By Ryan Dyer
Alpaca is a group of a few doom heads who congregated in Shanghai to write slow, methodical, lurching songs which scream in anguish at some points and branch out into a psychedelic jam at others. Influenced by NOLA bands such as EYEHATEGOD, the band peddles the agony of life in songs such as “Pulled Apart by Horses,” “Drown” and “Slow and Painful Death.” I caught up with guitarist David to discuss the state of stoner, doom and sludge in the Middle Kingdom.
Could you comment on the stoner/heavy rock scene in China? Do you feel that there are different characteristics compared to bands in other countries – such as sound, lyrics, album art, philosophy ?
Like many “underground” cultural imports in China, things move quite slowly to gain traction without the high-levels of promotion that are often state-sponsored, so even in a country of 1.4bil people, you might only get pockets here and there of fans of heavy music in general. So, to witness the birth, growth, and rise of a sub-genre that is already quite underground even within heavy music in a country that I don’t call home, is pretty special. Festivals like Never Before’s Wild Dog Fest, or the festival we ran called “ShangHellFest”, or even the CNHC festival are so great because they can really shine a spotlight on bands and genres that aren’t necessarily “mainstream” or given adequate attention, but are slowly making waves in China. “Stoner/Sludge/Doom with Chinese Characteristics” is kind of hard to describe… Any band playing a show in China without an enormous amount of guanxi won’t be singing about the same things as bands from other countries, so I would say the lyrical content is probably the biggest difference, but even then, I feel like some content is left deliberately ambiguous… But maybe it’s unfair of me to comment on this stuff as a foreigner.
What is the history of Alpaca? How did you all come together in Shanghai?
It started pretty organically, just by our first drummer asking in a group chat if anyone wanted to start a stoner rock band. At the time, I was really hitting a Kyuss/early QOTSA phase, so I brought Chriest in on bass, who I knew from a previous Shanghai band called “State Fossils”, and then Javier was the last to come in on vocals, who had known our first drummer. As we started touring more and taking the band more seriously, we eventually landed on Alessandro, our current drummer, who I’d met at other shows in Shanghai.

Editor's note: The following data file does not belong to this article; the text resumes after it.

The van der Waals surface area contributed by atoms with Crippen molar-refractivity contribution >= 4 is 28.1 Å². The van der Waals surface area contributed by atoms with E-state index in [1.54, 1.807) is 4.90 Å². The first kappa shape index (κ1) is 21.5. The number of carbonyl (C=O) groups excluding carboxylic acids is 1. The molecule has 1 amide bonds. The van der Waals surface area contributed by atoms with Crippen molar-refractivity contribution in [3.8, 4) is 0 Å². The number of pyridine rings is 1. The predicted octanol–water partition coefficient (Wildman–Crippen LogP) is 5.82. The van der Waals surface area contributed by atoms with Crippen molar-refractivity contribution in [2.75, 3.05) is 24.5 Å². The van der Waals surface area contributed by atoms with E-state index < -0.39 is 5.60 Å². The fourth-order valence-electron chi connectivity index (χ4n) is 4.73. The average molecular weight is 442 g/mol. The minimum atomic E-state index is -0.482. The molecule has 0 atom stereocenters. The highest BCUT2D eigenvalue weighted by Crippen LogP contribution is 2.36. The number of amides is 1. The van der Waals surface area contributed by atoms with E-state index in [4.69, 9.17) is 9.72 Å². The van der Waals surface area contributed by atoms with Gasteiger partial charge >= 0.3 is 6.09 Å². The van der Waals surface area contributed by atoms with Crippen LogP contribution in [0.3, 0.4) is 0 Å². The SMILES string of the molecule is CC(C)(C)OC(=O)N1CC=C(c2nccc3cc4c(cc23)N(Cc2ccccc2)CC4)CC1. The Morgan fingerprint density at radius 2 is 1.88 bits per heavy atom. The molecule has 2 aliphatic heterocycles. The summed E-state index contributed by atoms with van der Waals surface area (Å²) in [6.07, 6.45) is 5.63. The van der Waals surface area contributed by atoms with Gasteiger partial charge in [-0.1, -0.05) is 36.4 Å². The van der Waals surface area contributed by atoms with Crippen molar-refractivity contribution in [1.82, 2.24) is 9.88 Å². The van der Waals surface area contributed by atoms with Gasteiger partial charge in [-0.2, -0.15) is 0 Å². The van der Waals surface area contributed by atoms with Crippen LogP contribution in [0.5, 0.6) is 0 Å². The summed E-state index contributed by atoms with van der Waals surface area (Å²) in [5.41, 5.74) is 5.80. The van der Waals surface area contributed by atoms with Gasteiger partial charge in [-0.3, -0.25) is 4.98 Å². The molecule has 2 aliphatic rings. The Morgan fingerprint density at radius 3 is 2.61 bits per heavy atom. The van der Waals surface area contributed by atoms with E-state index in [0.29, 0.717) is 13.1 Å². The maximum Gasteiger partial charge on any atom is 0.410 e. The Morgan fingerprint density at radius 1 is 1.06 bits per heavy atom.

As far as stoner/sludge/doom, how is the scene in Shanghai?
Shanghai is not typically known for rock, punk, or metal, it’s much more focused on EDM, hip-hop, or jazz. That being said, there are still plenty of talented heavy bands and musicians in the city. With regards to stoner/sludge/doom though, it feels SO weird so say, but I don’t know if there were any bands before Alpaca in Shanghai that played doom, sludge, stoner…any type of slow heavy metal… Which was really interesting when we first started because we would play a bill and, for better or for worse, we would stand out because we were the only band playing that genre.
Since living there, have you put any Chinese aesthetics into your music that you’ve noticed?
Because we aren’t from China, nor from any one country, we wanted the band to avoid any specific connection with China or any specific culture, mostly because it wasn’t really representative of us and that it wasn’t our culture to share/interpret, even as far as album/logo design. Our vocalist Javier has been known to add some lyrics in Spanish though, and in his and my side-project “HOCK”, I added a few lyrics about 扫黑除恶, but that would be the extent of Chinese influence in our music… Funny enough, when we played outside of China we were almost always billed as a Chinese band, so reactions were always pretty funny.
What do you have in store for us in the new album?
Our second LP has been in the works for quite some time. It will be the first time we don’t record everything in the same room, let alone the same country or continent! Like many people, COVID really threw a wrench into our gears, as we’d had a number of plans for recording the album together, but here we are. We’re definitely going to be taking our music in some new directions with the album, exploring different aspects of the genre and building some heavier tones. On Black Stars, we didn’t really take much time to write, organize, and record those eight songs, but with this one, we were much more careful with the song writing, transitions, intricacies, individual tones, so we’re really hoping that it ends up sounding as massive as it sounds in our heads! We’ve been recording parts in Shanghai, Montreal, and Madrid, so we’re handling all the recordings, but we’re also going to be collaborating with some bigger names for mixing/mastering.